Thursday, January 25, 2007

Home office on wheels

The concept of a mobile office is a key one to most homeworkers, especially in America where a recent study by The Dieringer Research Group revealed that 21 million Americans work in their cars. If you want to pay through the nose you could go to a specialist like Becker Auto Design who provide luxury limos with an on-board PC, wireless keyboard, color printer, wireless high-speed Internet connection, and up to 30-inch LCD monitor. But sadly not all of us have £150,000 going spare.

Two years ago Ford unveiled a newcomer to their F-Series of pickup trucks, the F-250 Super Duty which contained a GPS, wireless broadband, printer and digital camera-equipped mobile computer, pictured, within easy reach of the driver and powered by the truck’s battery (or it can be removed and used as a normal laptop). But now we’re getting closer to a genuine office on wheels for the general driver with Ford’s new Sync system , pictured, premiered earlier this month at the 2007 North American International Auto Show and developed in collaboration with Microsoft.

The blurb describes it as “a fully integrated, voice-activated in-car communications and entertainment system for mobile phones and digital music players” and it will be available in 12 species of Ford later this year. What this means is that you can use your mobile phone (and mp3 player) via voice commands and indeed your mobile’s names and numbers will be wirelessly transferred to the vehicle. And Sync also ‘talks’ French and Spanish as well as English (if you want to give your languages a workout). More details from Ford here .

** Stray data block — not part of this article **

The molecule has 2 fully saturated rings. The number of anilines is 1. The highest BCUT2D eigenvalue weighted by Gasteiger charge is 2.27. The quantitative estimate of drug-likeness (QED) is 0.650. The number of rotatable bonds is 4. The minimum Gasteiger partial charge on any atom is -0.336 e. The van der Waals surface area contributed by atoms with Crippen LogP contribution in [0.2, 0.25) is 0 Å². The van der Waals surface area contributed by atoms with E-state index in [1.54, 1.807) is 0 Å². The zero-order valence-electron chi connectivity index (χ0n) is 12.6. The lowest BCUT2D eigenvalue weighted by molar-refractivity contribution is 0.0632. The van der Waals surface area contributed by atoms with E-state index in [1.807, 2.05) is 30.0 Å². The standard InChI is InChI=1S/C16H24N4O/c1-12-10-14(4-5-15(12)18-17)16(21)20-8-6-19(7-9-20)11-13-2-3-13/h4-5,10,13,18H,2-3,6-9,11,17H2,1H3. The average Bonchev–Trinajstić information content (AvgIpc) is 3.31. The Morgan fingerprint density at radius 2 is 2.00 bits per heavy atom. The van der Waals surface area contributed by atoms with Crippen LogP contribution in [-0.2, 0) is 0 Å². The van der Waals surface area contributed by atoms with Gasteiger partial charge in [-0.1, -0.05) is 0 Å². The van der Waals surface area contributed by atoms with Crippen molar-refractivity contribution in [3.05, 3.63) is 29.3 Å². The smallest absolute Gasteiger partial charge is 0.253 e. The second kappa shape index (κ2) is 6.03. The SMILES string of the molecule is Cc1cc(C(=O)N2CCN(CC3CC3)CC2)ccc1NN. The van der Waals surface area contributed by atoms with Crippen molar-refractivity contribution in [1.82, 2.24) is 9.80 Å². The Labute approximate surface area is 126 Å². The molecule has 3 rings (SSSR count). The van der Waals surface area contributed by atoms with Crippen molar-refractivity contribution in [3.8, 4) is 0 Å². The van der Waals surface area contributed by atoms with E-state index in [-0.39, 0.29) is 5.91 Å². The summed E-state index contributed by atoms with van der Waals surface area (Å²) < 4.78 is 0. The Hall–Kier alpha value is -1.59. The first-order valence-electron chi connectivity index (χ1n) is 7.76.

And Ford have also recently previewed their, frankly not very pretty, Airstream travel trailer which includes a dual-view screen on the instrument panel which allows the front-seat passenger to view DVDs and post mobile blogs.

Of course, you can try do it yourself. Have a look at how PC Magazine modified a Toyota Corolla (including a shredder in the glover compartment) or in this article in the Daily Telegraph how Ben Tristem turned his motorhome into a complete mobile office with a home cinema screen for video conferencing with clients and satellite broadband.

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